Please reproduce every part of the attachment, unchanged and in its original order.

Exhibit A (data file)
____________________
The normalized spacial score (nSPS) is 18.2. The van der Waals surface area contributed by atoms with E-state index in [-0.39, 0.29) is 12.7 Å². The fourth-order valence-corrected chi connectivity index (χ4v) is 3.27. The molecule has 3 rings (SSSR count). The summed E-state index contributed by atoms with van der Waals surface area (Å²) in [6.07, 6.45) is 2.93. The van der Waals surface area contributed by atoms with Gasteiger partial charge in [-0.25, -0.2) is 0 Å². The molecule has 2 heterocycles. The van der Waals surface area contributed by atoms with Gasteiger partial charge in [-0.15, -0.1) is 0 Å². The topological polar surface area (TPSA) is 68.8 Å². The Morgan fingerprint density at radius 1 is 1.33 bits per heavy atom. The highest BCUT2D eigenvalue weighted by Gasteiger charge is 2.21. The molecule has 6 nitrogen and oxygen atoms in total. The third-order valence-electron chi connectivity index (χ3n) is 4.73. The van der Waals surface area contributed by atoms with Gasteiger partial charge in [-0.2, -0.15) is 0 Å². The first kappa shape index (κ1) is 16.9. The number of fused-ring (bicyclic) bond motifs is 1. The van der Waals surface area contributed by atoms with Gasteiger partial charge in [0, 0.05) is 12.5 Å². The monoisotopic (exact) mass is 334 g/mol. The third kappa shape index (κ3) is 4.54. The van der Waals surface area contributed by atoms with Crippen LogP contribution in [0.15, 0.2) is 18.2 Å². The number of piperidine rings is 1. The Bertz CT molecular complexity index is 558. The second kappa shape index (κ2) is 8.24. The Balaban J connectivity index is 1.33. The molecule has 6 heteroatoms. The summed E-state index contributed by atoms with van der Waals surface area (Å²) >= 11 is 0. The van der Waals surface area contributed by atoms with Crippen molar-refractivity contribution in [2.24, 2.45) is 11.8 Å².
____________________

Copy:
The normalized spacial score (nSPS) is 18.2. The van der Waals surface area contributed by atoms with E-state index in [-0.39, 0.29) is 12.7 Å². The fourth-order valence-corrected chi connectivity index (χ4v) is 3.27. The molecule has 3 rings (SSSR count). The summed E-state index contributed by atoms with van der Waals surface area (Å²) in [6.07, 6.45) is 2.93. The van der Waals surface area contributed by atoms with Gasteiger partial charge in [-0.25, -0.2) is 0 Å². The molecule has 2 heterocycles. The van der Waals surface area contributed by atoms with Gasteiger partial charge in [-0.15, -0.1) is 0 Å². The topological polar surface area (TPSA) is 68.8 Å². The Morgan fingerprint density at radius 1 is 1.33 bits per heavy atom. The highest BCUT2D eigenvalue weighted by Gasteiger charge is 2.21. The molecule has 6 nitrogen and oxygen atoms in total. The third-order valence-electron chi connectivity index (χ3n) is 4.73. The van der Waals surface area contributed by atoms with Gasteiger partial charge in [-0.2, -0.15) is 0 Å². The first kappa shape index (κ1) is 16.9. The number of fused-ring (bicyclic) bond motifs is 1. The van der Waals surface area contributed by atoms with Gasteiger partial charge in [0, 0.05) is 12.5 Å². The monoisotopic (exact) mass is 334 g/mol. The third kappa shape index (κ3) is 4.54. The van der Waals surface area contributed by atoms with Crippen LogP contribution in [0.15, 0.2) is 18.2 Å². The number of piperidine rings is 1. The Bertz CT molecular complexity index is 558. The second kappa shape index (κ2) is 8.24. The Balaban J connectivity index is 1.33. The molecule has 6 heteroatoms. The summed E-state index contributed by atoms with van der Waals surface area (Å²) >= 11 is 0. The van der Waals surface area contributed by atoms with Crippen molar-refractivity contribution in [2.24, 2.45) is 11.8 Å².